MPs will decide later whether to back UK air trikes in Syria directed against militants from so-called Islamic State.
A 10-hour House of Commons debate will culminate in a vote on whether the UK should join the US, France, Russia and others bombing targets in Raqqa, the group’s stronghold, and other areas.
UK Prime Minister David Cameron says IS is a threat to Britain’s security.
Labour leader Jeremy Corbyn opposes bombing but has given MPs a free vote amid divisions within his own ranks.
With up to 50 Labour MPs likely to back the government, and both the Democratic Unionist Party and the Liberal Democrats also giving their backing, Mr Cameron is expected to win parliamentary approval for the UK to intervene militarily in the four-year conflict in Syria.
The prime minister caused controversy on the eve of the vote by urging Tory MPs not to “sit on their hands” or “walk through the lobbies” with Corbyn and others he described as “a bunch of terrorist sympathisers”.
Addressing a meeting of the 1922 Conservative backbench committee, Cameron warned that if Tory MPs voted against airstrikes they risked undermining a strong message that the UK was standing alongside its allies already engaged in military action.
The BBC’s political editor Laura Kuenssberg said the comments were a departure from the “carefully crafted” language that Cameron has used on Syria over the past week.
They come amid reports that Downing Street – which has been trying to court Labour MPs – was keen to carry the vote through a combination of its own MPs and the party’s “natural allies”, such as the DUP.
A spokesman for Corbyn said they were a “contemptible slur” and showed the prime minister was losing the argument.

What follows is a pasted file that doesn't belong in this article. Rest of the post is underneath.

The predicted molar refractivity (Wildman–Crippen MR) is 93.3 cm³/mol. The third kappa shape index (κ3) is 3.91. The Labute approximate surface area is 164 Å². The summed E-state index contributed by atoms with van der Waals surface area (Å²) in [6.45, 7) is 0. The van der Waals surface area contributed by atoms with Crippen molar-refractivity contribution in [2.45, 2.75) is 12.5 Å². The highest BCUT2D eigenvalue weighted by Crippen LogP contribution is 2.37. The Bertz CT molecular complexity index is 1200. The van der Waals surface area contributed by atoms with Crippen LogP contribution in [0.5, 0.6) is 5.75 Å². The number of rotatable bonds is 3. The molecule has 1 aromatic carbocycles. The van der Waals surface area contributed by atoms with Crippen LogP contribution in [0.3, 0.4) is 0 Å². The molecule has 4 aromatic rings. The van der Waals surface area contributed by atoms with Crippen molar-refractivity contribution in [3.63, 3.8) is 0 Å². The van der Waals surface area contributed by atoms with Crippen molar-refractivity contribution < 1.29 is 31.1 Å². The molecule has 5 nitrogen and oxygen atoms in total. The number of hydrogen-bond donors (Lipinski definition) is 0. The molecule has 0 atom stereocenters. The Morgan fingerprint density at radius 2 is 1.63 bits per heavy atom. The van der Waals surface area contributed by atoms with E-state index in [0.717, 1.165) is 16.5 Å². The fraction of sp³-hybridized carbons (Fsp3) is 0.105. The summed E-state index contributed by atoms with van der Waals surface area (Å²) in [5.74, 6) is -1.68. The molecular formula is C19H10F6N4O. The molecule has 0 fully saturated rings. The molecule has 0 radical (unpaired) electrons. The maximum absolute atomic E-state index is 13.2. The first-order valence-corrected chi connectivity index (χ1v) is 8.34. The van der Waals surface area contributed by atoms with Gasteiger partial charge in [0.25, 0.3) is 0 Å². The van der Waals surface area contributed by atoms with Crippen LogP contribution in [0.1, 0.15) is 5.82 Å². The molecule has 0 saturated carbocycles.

The UK is already providing intelligence, surveillance and other logistical support to countries fighting Islamic State – also known as ISIL or Daesh – in Syria and the RAF has carried out thousands of raids on IS targets in Iraq since Parliament approved similar action there last year.
While the vast majority of Conservative MPs support the extension of airstrikes to Syria, the prime minister is likely to face tough questions about their scope, likely impact and how they fit into the “broader” political and diplomatic strategy the UK has promised to pursue to help stabilise and rebuild Syria.
In particular, Cameron has been asked to explain his claim there are 70,000 moderate ground forces able to fight IS in Syria.
The run-up to Wednesday’s vote, which comes less than three weeks after 130 people were killed in a series of terror attacks in Paris, has been marked by a week of turmoil within Labour.
While Corbyn has the support of the majority of his MPs, up to half of his shadow cabinet may vote in favour of bombing, including Shadow Foreign Secretary Hilary Benn and Deputy Leader Tom Watson.
The Labour leader has urged those who take a different view to him to “think again”, arguing that they must take account of public opinion and that 75% of Labour members polled by the party indicated they were opposed to air strikes.
BBC political correspondent Carole Walker said 110 MPs of all parties had signed their support for a motion opposing the government plans for airstrikes. Its backers believe they have a strong chance of forcing a vote on the motion, she added.
Wednesday’s normal parliamentary schedule, including prime minister’s questions, has been scrapped to accommodate a whole day’s debate on Syria, beginning at 11:30 GMT. A vote is expected some time around 22:00 GMT.
The government motion to be voted on would authorise air strikes “exclusively” against IS in Syria. It says military action is “only one component of a broader strategy” to tackle IS and the UK government would not deploy troops in “ground combat operations”.
Anti-war protesters took to the streets of London on Tuesday to voice their opposition to bombing targets in Syria
Labour’s leader has said bombing is not a sensible way to bring peace to Syria and party sources have claimed the number of their MPs likely to back the government is falling as the vote approaches.
Speaking on Tuesday, Corbyn warned against the UK being drawn into another conflict in the Middle East and said Labour MPs should heed “what the implications are for this country”.
Rather than air strikes, Corbyn said efforts should focus on a political settlement and achieving a “credible line of government” across Syria.
SNP leader Nicola Sturgeon has confirmed her party’s 54 MPs will be opposing air strikes, saying bombing on its own will not rid the threat of terrorism or bring peace to Syria.